In depth discussions indicate that contractionary policies are prone to being in inadmissible politically hence making them unfavorable in the stabilization of the economy. Therefore, they are not regularly applied as policies to correct the economic situation of a country. Expansionary policies involve increased government expenditure or a reduction in the rates of taxes charged by the government. Both of these measures could also be applied jointly, which helps in the stabilization of the economy. These policies would only apply in cases where the economy operated below its full employment level. The operation below full employment level means that the economy does not deliver its expected output. There are excess resources in the economy that are not utilized, and there is less pressure on the level of the policies that are applied.
The use of expansionary fiscal policies was first based on the General Theory of the Great Depression, Money and Interest. This work emerged as a reaction to what had occurred during the Great Depression that had adversely affected the economies of most countries across the globe. Through this work, governments were urged to ensure that they increase the effective demand for the goods that are produced within their countries. This increase in the demand for goods does not apply to private firms in the economy. This gave the government the green light to collect all the notes within the economy and put them in bottles before concealing them in holes dug all over the country. People would reach the extent where they will exhume all the bottles around the country and put all the money to use at the same time. This is motivated by the increase in the purchasing power of individuals within the economy. The book also asserts that the government can increase induced investments within the economy by increasing its expenditure.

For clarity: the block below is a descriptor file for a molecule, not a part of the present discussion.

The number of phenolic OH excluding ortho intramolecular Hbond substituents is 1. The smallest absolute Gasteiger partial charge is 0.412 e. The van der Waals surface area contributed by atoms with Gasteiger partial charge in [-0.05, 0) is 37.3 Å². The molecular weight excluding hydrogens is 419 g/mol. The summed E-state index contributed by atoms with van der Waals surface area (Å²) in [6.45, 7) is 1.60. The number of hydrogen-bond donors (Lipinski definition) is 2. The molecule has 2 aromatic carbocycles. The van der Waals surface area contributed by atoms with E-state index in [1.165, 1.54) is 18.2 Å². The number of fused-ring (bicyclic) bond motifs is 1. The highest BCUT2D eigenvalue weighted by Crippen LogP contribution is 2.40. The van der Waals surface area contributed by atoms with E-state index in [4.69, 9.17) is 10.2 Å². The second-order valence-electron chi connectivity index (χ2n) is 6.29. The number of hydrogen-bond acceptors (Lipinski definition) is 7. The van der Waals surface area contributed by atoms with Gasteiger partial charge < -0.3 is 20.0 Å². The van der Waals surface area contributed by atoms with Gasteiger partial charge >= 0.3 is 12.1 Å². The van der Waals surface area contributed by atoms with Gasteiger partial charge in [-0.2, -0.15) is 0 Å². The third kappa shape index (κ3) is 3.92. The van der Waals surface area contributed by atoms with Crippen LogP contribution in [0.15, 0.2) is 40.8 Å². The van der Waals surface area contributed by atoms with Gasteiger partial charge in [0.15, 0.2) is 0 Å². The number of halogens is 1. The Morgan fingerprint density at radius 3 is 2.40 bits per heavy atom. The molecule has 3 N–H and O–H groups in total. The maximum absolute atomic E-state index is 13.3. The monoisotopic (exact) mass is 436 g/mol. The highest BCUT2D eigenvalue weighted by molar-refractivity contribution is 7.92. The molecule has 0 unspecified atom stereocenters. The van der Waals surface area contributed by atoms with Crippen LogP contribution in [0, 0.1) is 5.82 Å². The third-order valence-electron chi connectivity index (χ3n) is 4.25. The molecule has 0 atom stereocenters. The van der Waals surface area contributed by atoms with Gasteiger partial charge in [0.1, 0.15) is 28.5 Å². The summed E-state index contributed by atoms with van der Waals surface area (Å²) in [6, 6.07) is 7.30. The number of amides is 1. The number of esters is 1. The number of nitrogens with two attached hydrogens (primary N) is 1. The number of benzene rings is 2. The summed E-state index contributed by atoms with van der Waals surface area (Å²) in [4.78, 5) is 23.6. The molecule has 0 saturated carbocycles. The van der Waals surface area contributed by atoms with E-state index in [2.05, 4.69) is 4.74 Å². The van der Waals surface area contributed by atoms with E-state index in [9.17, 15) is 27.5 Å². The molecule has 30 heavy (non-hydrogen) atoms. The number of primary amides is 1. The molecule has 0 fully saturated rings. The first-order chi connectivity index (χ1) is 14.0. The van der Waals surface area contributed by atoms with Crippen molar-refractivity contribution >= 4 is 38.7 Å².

The public would be benefited through employing most of the unemployed individuals, which helps to reduce joblessness within the economy. The unemployed would benefit through vital projects that are specifically tailored towards reducing the level of unemployment within the economy. There would be a circular flow of income as the employed individuals spent part of their salaries on the goods and services that are produced by firms in the economy. Excessive expenditure on the goods and services would lead to the depletion of existing inventories. Accordingly, the high levels of employment would replenish the depleted inventories through increased production of goods and services by employed individuals.
When dealing with a real economy, it is easy to rule out that expansionary fiscal policies will be efficient in raising real level of GDP. According to the feedback role of markets of finance, this is not normally possible. It must be noted that the demand for money depends on the change in the aggregate demand hence the expansionary policies lead to an increase in aggregate demand.
The Federal Reserve applies in circumstances where there are open markets to buy securities in the economy. This is usually derived from treasury agents who pay for them with reserves that are newly created. Reserves that find their way to the bank will elicit an action by the bankers where the bankers convert the surplus reserves into loans. These are loans made available to the customers at low interest rates hence increasing the level of economic activities within the country.